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How to Transport a Parakeet

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Whether you're simply going to the vet or traveling a long distance by car or plane, you may need to bring your parakeet along with you to your destination. Depending on which mode of travel you choose, you'll need either a special travel carrier or a small travel cage for your feathered friend to reside in during your trip so he stays safe and sound.

Car Travel

If you plan on bringing your parakeet along with you in the car, whether on a short or long trip, place him in a small travel cage. Choose one with a handle for easy carrying, with dimensions of something like 12 inches by 18 inches by 18 inches, with bars spaced 1/2 inch apart, the Me & My Budgie website recommends. Secure the cage in the backseat of your car with a seat belt to keep it from moving around while driving. Avoid putting the cage in the front seat to of the danger of an air bag deploying onto the cage, warns BirdChannel.com. Fill the dishes in the cage only half-full with water and seed so that Polly can eat and drink during the trip, but the contents won't spill.

Air Travel

Make your reservations well in advance of your trip because airlines only allow a certain amount of pets in the cabin, which is the safest way to transport delicate parakeets. While some airlines don't allow birds, some, such as United Airlines, allow small birds, including parakeets, according to the International Parrotlet Society. Purchase an airline-approved carrier, with hard plastic sides and a grate on the front, that will fit under an airline seat, no more than 17.5 inches by 12 inches by 7.5 inches. Install a perch near the entrance to the carrier and attach a food dish on the front door. Fill the food dish with watery fruits and veggies like cantaloupe, watermelon or green peppers, recommends PetEducation.com.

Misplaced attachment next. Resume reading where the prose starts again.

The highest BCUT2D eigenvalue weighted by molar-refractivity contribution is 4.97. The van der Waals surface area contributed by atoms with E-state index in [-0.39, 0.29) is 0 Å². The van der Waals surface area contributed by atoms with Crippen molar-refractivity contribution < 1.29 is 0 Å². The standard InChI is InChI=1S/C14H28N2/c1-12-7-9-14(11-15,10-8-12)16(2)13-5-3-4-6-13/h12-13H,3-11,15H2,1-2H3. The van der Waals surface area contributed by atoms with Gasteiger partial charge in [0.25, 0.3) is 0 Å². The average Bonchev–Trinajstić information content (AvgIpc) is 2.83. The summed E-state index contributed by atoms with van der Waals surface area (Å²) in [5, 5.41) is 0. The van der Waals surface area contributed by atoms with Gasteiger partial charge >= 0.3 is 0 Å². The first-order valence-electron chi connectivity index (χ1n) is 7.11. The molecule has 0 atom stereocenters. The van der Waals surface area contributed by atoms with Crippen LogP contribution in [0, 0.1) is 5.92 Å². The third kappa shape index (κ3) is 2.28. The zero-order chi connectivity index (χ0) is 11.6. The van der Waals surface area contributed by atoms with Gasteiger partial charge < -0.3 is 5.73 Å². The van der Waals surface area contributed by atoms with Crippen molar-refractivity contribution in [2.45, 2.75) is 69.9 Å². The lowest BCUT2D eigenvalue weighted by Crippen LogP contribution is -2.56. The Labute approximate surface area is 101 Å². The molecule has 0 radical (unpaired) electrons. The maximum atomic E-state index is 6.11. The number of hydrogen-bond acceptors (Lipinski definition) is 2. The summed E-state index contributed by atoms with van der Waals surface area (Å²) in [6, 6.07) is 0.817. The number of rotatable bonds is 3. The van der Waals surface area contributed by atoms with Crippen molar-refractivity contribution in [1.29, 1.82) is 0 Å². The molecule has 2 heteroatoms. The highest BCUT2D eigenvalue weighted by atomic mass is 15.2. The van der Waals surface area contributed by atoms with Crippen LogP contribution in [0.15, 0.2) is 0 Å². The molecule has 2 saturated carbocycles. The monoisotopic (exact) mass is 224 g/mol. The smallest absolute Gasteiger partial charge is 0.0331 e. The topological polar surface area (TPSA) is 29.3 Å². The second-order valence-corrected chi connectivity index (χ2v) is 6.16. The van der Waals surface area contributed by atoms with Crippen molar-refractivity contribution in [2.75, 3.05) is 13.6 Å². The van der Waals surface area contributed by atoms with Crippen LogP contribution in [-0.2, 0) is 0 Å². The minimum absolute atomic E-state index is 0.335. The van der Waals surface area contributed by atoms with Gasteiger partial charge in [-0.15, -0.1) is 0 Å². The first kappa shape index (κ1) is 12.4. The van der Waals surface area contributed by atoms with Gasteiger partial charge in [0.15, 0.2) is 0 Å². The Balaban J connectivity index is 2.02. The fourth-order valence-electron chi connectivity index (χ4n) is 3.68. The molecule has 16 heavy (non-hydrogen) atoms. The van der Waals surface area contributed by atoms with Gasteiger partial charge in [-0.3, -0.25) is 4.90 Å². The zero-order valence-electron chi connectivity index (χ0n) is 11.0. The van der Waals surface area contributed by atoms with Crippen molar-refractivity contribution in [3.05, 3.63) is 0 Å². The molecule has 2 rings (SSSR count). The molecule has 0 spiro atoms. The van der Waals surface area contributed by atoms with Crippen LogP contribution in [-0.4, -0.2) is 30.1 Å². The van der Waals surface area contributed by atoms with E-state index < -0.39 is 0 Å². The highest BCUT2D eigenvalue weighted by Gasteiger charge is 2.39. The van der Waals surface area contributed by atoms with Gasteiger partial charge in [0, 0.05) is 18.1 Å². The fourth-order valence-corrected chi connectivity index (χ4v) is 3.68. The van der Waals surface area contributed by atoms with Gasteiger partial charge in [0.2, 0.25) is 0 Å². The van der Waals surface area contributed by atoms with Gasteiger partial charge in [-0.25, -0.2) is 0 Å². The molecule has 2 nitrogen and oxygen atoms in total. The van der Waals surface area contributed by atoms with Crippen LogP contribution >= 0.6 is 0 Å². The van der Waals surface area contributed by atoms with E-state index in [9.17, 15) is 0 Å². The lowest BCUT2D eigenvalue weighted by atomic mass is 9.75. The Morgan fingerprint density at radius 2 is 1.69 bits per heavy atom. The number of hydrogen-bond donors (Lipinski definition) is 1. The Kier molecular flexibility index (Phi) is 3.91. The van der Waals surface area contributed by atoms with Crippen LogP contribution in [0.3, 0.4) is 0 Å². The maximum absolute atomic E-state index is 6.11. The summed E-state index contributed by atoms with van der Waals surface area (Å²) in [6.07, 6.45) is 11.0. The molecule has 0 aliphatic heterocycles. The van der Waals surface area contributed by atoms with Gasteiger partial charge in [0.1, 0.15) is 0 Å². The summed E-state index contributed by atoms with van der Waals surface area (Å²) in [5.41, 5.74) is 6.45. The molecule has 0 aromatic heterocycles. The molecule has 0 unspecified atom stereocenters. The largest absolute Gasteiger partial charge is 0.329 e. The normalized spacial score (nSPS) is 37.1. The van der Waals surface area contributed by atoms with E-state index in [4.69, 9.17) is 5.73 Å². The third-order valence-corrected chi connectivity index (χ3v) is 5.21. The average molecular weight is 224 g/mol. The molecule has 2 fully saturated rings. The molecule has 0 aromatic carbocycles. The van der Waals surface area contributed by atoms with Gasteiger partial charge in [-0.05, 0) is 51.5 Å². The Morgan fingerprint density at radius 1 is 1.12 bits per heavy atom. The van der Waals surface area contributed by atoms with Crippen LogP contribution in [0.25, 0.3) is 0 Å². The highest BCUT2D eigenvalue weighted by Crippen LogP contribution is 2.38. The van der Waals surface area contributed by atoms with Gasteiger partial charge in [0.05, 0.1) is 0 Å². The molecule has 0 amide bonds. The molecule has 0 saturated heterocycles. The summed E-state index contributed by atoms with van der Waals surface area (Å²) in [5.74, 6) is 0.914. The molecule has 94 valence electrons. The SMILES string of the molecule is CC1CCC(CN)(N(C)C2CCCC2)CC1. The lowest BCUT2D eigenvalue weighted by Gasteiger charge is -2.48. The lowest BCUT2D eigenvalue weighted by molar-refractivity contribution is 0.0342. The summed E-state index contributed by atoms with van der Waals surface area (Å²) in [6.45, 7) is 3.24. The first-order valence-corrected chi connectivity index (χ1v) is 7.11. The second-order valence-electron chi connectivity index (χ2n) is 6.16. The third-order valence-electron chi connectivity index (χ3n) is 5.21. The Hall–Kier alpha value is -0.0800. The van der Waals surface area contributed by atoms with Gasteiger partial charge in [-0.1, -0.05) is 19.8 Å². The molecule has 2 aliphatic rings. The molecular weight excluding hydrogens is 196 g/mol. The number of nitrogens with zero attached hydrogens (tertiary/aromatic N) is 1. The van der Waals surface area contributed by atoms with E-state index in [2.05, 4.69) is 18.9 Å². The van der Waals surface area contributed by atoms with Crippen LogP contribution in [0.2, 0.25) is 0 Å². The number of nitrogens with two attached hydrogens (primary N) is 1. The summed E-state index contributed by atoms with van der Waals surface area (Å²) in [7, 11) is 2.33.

Travel Papers

If you're traveling to another state by car or plane, have your avian vet issue you a health certificate for your little parakeet within 10 days of your departure. When traveling abroad, you may also need an International Health Certificate from a veterinarian accredited by the Animal and Plant Health Inspection Service of the United States. Unlike with other species, you won't need a Convention on International Trade in Endangered Species permit ,because budgies and most other parakeets don't require this document for travel, according to PetFriendlyTravel.com. Check with your local U.S. Fish & Wildlife Service office to see if any additional paperwork is required for travel back to the United States with your parakeet.

Safe, Comfortable Travel

While you can cover your parakeet's cage with a towel to keep him calm, do so only partially so he's not in total darkness and stumbles off his perch during travel, warns BirdChannel.com. A soft towel on the bottom of his carrier may give him some traction during your trip, making him more comfortable. Have your vet trim your parakeet's wings before traveling to prevent him from flying off if he gets out of his cage at any time. If traveling with Quaker parakeets to another state, contact your destination state's local division of wildlife and ask if these birds are legal to own; some states don't allow them.